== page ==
Tentative Agreement Announcement
On September 17th a joint meeting between MUSD and Milpitas City officials was held to continue negotiations on the sale of the McCandless property. School Board President Grilli, Board Member Lau, Milpitas Mayor Esteves, and Vice-Mayor Polanski, tentatively agreed to the sale of the 6.7 acre property for our 10th MUSD elementary school. City Manager Williams and Superintendent Matsuoka will bring the tentative agreement forward to their respective Council and Board for final approval. We are excited to announce that we will have the final approval completed by October 21, 2014.
Where will the new school be located?
McCandless Property with Adjacent Parcels
Milpitas Transit Area Map
New School Design Draft
What is the cost of the McCandless property and where is it located?
The City Council of Milpitas has proposed selling to Milpitas Unified School District 6.7 acres of its 11 acre parcel located on the 1700 block of McCandless Drive, which is in the new Transit area residential development. The City plans to develop the remaining 4 acres of land for park use. The District accepted the City's sales offer of $3.1 million per acre, which it has verified as a reasonable market price through an independent review process.
How quickly will the City Council and School Board close Escrow on land for the new school building?
The School Board and City Council are excited about working together in order to enter contract negotiations by mid-October.
What is CEQA and why does the District have to follow its guidelines before it can build a new school?
CEQA stands for the California Environmental Quality Act.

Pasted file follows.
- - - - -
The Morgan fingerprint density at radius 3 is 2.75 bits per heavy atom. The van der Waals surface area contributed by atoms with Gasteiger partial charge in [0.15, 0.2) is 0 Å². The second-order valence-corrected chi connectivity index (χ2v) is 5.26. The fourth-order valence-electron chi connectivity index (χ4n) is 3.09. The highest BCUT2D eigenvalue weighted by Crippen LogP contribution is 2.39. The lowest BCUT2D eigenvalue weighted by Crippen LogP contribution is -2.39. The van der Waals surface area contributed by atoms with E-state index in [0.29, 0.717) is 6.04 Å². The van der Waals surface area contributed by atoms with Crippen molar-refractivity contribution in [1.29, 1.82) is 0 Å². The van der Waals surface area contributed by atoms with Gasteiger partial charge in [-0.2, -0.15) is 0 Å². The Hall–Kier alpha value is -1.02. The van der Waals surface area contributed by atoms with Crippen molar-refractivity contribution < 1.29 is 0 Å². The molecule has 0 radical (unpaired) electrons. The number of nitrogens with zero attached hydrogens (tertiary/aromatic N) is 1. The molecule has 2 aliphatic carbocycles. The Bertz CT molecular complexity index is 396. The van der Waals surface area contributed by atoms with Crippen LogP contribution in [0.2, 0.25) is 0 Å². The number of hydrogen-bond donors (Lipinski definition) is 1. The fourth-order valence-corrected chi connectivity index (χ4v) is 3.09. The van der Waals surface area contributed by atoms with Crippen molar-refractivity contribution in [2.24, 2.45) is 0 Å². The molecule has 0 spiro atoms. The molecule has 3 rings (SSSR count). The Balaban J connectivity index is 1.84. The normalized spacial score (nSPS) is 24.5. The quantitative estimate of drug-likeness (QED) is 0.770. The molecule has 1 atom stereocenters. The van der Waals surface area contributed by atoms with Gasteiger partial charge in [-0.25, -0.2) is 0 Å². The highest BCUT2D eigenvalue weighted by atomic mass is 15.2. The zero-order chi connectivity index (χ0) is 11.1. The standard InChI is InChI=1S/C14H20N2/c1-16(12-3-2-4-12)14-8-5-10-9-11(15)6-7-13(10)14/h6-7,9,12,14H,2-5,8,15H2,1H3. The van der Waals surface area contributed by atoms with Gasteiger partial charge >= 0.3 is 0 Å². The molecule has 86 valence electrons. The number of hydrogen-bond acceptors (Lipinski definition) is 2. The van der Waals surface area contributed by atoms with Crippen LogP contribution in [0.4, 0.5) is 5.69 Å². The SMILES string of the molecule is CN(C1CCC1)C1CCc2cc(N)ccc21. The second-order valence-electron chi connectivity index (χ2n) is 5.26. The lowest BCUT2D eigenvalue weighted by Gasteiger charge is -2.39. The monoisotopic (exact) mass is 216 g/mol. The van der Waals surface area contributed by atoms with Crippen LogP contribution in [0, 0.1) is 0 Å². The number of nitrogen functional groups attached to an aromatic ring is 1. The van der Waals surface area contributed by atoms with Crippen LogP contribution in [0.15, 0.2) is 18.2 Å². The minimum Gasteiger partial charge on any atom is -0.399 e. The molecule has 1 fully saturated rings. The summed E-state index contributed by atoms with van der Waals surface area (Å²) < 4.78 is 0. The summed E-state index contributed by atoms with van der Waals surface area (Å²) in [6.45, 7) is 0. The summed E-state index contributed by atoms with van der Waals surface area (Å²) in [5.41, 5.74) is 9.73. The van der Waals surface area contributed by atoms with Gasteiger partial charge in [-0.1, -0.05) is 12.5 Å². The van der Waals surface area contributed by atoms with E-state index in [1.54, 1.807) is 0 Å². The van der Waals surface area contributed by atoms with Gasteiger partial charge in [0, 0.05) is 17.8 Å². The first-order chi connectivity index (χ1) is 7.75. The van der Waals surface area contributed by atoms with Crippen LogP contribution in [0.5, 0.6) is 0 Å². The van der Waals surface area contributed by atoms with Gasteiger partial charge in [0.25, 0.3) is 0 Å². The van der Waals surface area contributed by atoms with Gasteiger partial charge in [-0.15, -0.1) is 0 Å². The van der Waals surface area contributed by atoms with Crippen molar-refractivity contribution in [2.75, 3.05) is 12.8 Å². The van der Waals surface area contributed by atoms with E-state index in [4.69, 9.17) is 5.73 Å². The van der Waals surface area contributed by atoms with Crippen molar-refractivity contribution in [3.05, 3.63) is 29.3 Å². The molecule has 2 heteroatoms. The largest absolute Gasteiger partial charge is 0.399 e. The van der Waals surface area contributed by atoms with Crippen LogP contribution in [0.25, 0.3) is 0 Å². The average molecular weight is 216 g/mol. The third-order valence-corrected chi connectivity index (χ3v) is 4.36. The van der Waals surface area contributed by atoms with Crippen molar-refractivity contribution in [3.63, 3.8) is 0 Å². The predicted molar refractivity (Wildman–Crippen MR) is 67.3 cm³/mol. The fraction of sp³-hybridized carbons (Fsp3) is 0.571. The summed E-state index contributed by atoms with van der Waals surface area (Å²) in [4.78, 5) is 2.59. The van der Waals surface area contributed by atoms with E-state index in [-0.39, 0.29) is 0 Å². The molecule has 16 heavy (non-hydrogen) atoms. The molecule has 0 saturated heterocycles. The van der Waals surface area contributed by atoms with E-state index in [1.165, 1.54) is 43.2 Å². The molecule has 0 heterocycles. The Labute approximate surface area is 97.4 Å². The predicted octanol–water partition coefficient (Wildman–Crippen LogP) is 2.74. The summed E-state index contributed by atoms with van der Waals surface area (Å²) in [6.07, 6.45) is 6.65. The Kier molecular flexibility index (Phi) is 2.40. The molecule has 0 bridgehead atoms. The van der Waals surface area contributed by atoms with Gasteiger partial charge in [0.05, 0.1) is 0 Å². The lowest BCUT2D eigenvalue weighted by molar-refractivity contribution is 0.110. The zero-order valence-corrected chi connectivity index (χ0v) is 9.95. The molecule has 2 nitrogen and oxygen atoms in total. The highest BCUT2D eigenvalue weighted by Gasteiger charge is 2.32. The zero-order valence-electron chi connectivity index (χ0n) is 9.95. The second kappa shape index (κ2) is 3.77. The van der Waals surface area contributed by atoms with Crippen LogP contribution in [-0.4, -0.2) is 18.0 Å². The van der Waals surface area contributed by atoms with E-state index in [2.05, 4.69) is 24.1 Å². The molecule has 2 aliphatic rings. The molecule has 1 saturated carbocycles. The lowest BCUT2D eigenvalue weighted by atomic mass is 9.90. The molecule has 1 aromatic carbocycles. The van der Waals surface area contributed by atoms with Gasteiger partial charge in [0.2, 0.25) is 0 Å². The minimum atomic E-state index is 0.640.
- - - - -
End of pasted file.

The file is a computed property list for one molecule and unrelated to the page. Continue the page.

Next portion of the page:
The District must follow CEQA guidelines for three reasons:
- Ensure the safety and well-being of future students attending school at the proposed school site.
- Involve the public in the evaluation process of a proposed school site.
- Mitigate the potential impact on the environment.
Why does the CEQA process take 18-24 months?
There are many California state agencies with guidelines and procedures that must be followed in order for the District to receive approval for building a new school on a proposed land site. All public school districts must complete site evaluations ranging from traffic to environmental impact. Once these evaluations are completed, our construction documents must be approved by the Division of State Architect.
Public School Construction Process: http://www.schoolconstruction.dgs.ca.gov/index.html
Why can't the District speed up the state approval process for construction by doing all of the studies at the same?
In addition to the evaluation studies of the land use impact on traffic, the environment, and public health, school construction must also comply with The Field Act. 'The Field Act imposes important requirements on California schools that are not present in other types of construction approval processes..." Click here for more information on these additional requirements for school construction: http://www.dgs.ca.gov/dsa/Programs/progProject.aspx
What does the District and City mean when they talk about "joint-use land?"
MUSD plans to designate a portion of the proposed school property purchase for joint-use with the City, which plans to set aside park land adjacent to the school property so that together they can create areas for the students to use during school hours, and the neighbors to use after school hours. Some suggestions for the joint-use area that community members shared with Superintendent Cary Matsuoka and City Manager Tom Williams recently were to create; soccer fields, basketball, tennis or volleyball courts, running track, playgrounds, and water or sand features.